I compiled a list of 50 once-in-a-lifetime experiences in Italy to help you plan your dream trip for when the right time comes.
The list is by no means exhaustive, as there are just too many things to see and do in Italy that would fit into the “once in a lifetime” category. I came up with at least one hundred more ideas while drafting this article, but then I thought it would become too much of a load and decided to cut it. In any case, I think I’ve come up with a good mix of art, nature, history, and culture.
So, here are my recommended once in a lifetime experiences in Italy, in no particular order:
1. Take an epic ride aboard Italy’s Trans-Siberian train
The Italian Trans-Siberian train refers to the historical line that travels through the incredible landscape of Abruzzo and Molise, where the scenery ut of the window is very similar to that of the legendary Moscow-Vladivostock train line. Think deep gorges, stunning aqueducts, verdant valleys, and ancient villages that you can admire from fully restored vintage carriages that climb as high as 1,268 meters! If you’re curious to know more, read my experience on the Italian Trans-Siberian train.
2. Enjoy Venice’s Grand Canal from aboard the #1 Vaporetto
The Vaporetto line 1 in Venice connects Piazzale Roma to Lido, offering a fabulous panoramic trip for a tiny fraction of the price of a water taxi or a gondola ride. Along the way, you’ll enjoy excellent views of such highlights as the Rialto Bridge, the glorious Church of Santa Maria della Salute, and the town’s finest palaces. If this trip is on your bucket list, make sure to read all my Venice tips here.
3. Discover the daily life of ancient Romans at Pompeii and Herculaneum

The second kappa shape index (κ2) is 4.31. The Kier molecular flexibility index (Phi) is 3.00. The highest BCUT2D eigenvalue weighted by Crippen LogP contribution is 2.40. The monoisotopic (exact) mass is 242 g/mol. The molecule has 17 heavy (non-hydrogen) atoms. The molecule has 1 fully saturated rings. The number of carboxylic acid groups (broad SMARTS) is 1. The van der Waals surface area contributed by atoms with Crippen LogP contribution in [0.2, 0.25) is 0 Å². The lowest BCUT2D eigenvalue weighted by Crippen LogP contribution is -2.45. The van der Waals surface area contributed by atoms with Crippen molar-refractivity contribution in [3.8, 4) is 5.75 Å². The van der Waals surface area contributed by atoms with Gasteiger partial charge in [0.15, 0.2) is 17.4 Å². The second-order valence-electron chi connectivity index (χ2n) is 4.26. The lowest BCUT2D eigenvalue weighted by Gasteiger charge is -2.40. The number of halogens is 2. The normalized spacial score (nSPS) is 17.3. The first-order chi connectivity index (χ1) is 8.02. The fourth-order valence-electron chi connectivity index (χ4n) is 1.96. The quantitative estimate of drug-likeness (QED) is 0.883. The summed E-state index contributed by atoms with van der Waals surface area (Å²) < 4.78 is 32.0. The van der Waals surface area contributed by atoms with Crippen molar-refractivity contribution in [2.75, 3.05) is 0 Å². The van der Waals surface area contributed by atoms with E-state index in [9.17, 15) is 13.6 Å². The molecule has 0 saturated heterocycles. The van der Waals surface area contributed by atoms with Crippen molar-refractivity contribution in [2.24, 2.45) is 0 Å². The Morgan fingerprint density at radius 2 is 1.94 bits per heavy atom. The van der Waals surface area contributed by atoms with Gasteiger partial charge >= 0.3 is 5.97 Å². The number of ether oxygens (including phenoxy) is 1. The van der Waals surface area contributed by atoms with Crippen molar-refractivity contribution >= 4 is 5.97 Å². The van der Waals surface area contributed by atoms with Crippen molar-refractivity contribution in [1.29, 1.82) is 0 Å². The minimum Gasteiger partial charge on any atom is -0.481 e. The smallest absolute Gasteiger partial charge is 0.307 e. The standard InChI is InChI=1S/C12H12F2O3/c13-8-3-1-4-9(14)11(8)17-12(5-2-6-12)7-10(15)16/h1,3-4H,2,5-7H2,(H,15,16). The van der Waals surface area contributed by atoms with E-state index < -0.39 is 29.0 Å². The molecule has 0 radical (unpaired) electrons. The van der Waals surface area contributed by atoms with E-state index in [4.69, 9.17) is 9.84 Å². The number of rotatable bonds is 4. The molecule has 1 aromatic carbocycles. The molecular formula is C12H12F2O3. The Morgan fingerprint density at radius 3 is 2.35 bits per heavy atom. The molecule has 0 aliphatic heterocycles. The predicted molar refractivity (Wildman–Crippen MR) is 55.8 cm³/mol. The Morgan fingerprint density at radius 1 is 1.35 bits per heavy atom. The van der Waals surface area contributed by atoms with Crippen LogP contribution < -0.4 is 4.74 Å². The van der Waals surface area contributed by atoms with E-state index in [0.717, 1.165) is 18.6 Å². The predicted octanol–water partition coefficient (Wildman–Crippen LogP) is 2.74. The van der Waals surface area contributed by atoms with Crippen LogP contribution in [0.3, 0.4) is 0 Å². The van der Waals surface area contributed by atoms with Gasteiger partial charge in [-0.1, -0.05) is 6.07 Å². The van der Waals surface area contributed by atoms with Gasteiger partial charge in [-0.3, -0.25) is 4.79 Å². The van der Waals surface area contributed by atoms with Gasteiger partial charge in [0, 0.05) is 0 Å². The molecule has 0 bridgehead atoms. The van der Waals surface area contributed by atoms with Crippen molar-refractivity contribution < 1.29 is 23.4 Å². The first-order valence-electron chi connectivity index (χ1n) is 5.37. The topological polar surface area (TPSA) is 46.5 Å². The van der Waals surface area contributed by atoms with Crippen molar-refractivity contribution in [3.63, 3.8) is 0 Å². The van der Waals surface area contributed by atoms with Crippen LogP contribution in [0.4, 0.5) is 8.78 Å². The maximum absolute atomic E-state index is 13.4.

Pompeii and Herculaneum are two precious archeological sites in Italy that we all should visit at least once for their significant historical value. The devastating eruption of Mount Vesuvius in 79 AD hit both Roman towns, literally bringing time to a standstill. Everything was buried under a thick layer of ash and lava and kept incredibly intact, thus providing a fascinating peek into what life was like back in the ancient Roman Empire.
4. Visit one of Italy’s top wine districts
Italian wine is renowned all over the world and a visit to some of our wine districts offers a precious sneak peek behind the country’s best blends. It’s also an excellent opportunity to learn more about the history of our territory directly from the winemakers – let’s be honest, no one knows this better than they do! To give you an idea, here are my articles about the Langhe wine region in Piedmont and a wine tasting tour in Oltrepò Pavese.
That’s how Abruzzo is often nicknamed because of its extraordinary natural treasures. These include the Gran Sasso and Laga Mountains National Park, one of the largest in Italy, and the endless pastures of Campo Imperatore, known as Italy’s Little Tibet. Another jewel in the park is Rocca Calascio, a fascinating fortress built by the Normans to protect something richer than any other treasure in the world at that time: herds of sheep producing wool, the only fiber able to keep people warm!
6. Enjoy a fabulous tour of the “Great Wall of the Alps”